“I personally think that the best solution would be to create a different division so that all can have a fair opportunity to showcase their passion and talent,” Hamilton said. “But we are seeing instances of male-bodied dominance in women’s sports like running, swimming and others.”
Hamilton did not respond to Outside’s request for comment. Her Instagram posts were picked up by dozens of media outlets, and sparked nearly 26,000 comments both in support of and against the rules from professional surfers, members of the surf industry, and fans. Her comments also came at a time when the rights of transgender citizens and their access to related medical care have increasingly become political and cultural flashpoints across the United States. And the pushback from Hamilton, Slater, and others has placed surfing within the ongoing global argument around transgender inclusion in elite sports.
In 2021 the IOC released a general framework for transgender inclusivity, but allowed various sports’ governing bodies to create the actual rules. This has led to a patchwork of legislation. World Athletics, the governing body for track and field, prohibits transgender women who underwent male puberty from participating. Cycling’s governing body, the UCI, requires transgender women to maintain a testosterone level of less than 2.5 nanomoles per liter of blood for 24 months in order to compete. Both sports have grappled with public pushback to their respective rulebooks for either being too lax or too restrictive.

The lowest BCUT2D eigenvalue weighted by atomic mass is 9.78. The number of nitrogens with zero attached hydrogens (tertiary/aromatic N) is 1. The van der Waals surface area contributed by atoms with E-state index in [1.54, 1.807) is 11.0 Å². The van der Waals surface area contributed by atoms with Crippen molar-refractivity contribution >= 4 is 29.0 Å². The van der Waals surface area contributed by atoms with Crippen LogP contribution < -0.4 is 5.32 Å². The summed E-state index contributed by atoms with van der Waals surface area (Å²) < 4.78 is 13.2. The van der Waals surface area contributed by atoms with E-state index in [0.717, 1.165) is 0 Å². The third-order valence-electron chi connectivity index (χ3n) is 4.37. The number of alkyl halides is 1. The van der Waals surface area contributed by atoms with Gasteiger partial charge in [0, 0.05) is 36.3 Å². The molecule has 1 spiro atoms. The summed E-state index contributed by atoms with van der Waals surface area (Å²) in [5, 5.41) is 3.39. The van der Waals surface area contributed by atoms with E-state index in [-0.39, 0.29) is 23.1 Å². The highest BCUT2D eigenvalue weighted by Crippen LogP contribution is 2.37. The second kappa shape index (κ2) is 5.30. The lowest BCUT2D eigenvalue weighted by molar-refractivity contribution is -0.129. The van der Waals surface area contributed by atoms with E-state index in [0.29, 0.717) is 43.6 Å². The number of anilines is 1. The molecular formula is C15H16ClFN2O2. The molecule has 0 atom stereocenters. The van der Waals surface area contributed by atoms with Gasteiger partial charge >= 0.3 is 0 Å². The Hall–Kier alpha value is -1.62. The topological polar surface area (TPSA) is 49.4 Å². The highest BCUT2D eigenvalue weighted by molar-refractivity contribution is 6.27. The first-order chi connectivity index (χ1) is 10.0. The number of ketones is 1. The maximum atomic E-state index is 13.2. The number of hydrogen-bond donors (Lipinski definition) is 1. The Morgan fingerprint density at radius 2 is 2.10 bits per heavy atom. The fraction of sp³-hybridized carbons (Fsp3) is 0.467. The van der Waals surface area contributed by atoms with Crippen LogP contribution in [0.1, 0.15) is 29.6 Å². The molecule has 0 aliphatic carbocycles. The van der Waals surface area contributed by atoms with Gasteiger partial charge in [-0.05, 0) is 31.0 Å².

Rice is well aware of the cultural and political context in which he and the ISA are working. But he’s also confident in the thoroughness of their research and discussion, which along with science experts also included athlete representatives.
“We want to be as inclusive as we can and we want to be as fair as we can,” said Rice. “Sometimes you can’t be 100 percent inclusive and also 100 percent fair. So you have to say, ‘Okay, what’s the most reasonable thing to do, all things considered?’”
For Lowerson, being thrust to the center of the debate has produced a wide range of emotions. While she said comments like Hamilton’s are disappointing, she also frequently gets messages from trans and nonbinary surfers who have been inspired by her story to continue with the sport.
“Growing up, not having an ambassador as such—a role model—that had led the way was a big reason for me not to take that first step [and transition] for so many years,” she said.
Lowerson says that she struggled with mental and physical health problems before deciding to transition at age 40. As a teenager, she began to feel that her body didn’t match her identity.
“I knew I was meant to be a girl,” she said. “‘Why is my body deceiving me?’ was the thing I used to say all the time.”
Over the years, she tried to transition a handful of times. At each juncture, she was stymied by psychologists, medical policies, and legal hurdles. Most of all, she feared losing the thing she loved most: competitive surfing. She’d started competing as a child, testing her mettle at the junior level before moving on to the WSL longboard tour, where she continued to compete as an adult.
Yet, contests also forced her to confront her struggle with identity. Of those early events, she said, “You’re going out to a heat and they’re calling the names out. I always hated my name because it reflected a male persona.”